Listen to naysayers with a grain of salt. Prospects may seem grim, but people are finding jobs in traditional libraries, archives, and museums as well as publishing companies, data firms, and vendors. Before you start applying in earnest, watch job postings and talk with friends or colleagues who have recently been on the market. You may find unexpected opportunities. Remember that you may be “competing” for positions, but the people you are competing with are your colleagues.
Perform a self-assessment of your skills and accomplishments. What have you learned in school? What have you done? During an actual interview, you need to be able to correctly identify the skill in its context and to explain how you have actually used it. In addition to your hard skills, know (and know how to articulate) your soft skills. This is a time to be rigorously honest with yourself, or to seek out the feedback of an honest mentor/colleague/friend.
Bonus tip: Long before I began searching for jobs, I browsed job listings to see what kind of skills employers want. This helped me to make a list of skills to pursue, including experience with metadata standards, database management, and copyright knowledge. This skills inventory was really useful for narrowing down what classes I wanted to take.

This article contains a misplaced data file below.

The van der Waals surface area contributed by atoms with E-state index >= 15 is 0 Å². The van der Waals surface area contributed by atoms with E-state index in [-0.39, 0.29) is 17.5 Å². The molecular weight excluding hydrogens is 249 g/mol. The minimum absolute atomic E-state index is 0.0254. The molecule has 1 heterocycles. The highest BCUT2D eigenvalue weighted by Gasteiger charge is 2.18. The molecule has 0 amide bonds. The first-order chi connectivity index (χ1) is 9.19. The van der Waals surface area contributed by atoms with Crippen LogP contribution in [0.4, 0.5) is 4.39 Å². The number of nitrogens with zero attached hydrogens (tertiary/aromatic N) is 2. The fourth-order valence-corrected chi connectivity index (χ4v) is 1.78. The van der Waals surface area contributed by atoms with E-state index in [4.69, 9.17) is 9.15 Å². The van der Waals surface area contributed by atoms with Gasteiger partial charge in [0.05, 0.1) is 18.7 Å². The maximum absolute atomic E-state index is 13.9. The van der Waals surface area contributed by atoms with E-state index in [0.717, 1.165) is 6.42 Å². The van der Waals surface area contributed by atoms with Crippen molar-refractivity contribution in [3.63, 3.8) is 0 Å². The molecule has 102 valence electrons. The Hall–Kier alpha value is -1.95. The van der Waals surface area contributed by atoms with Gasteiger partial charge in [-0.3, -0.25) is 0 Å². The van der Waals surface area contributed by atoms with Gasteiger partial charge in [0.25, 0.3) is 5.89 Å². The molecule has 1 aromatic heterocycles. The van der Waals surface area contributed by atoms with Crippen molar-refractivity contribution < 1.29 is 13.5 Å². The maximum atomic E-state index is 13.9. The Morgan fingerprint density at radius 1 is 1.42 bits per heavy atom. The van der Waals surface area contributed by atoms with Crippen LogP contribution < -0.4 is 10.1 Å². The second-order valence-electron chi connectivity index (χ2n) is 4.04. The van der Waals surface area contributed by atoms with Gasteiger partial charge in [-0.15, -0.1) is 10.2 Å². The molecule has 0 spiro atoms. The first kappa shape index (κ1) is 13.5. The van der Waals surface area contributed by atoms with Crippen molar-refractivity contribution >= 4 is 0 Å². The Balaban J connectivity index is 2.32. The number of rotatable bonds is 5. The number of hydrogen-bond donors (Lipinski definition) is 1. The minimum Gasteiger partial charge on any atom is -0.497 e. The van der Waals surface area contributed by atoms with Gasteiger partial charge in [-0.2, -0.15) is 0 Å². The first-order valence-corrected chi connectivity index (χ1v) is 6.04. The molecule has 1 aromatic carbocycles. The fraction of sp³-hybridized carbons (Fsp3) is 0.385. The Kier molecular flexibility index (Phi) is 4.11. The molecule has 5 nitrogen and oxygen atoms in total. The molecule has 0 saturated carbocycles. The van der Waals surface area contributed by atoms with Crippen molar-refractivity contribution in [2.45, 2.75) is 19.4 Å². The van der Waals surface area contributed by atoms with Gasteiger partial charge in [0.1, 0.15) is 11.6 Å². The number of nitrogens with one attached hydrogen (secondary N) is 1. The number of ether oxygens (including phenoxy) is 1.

STEP 2: ANTICIPATE OBSTACLES
All of us will face unique disadvantages on the job market. Some of these obstacles (such as lacking relevant experience or skills) can be overcome by taking on internships or part-time jobs, attending workshops and webinars, or choosing specific courses in your degree program. Other disadvantages are less tangible. Here are some obstacles affecting my own job search.
Job searching as a couple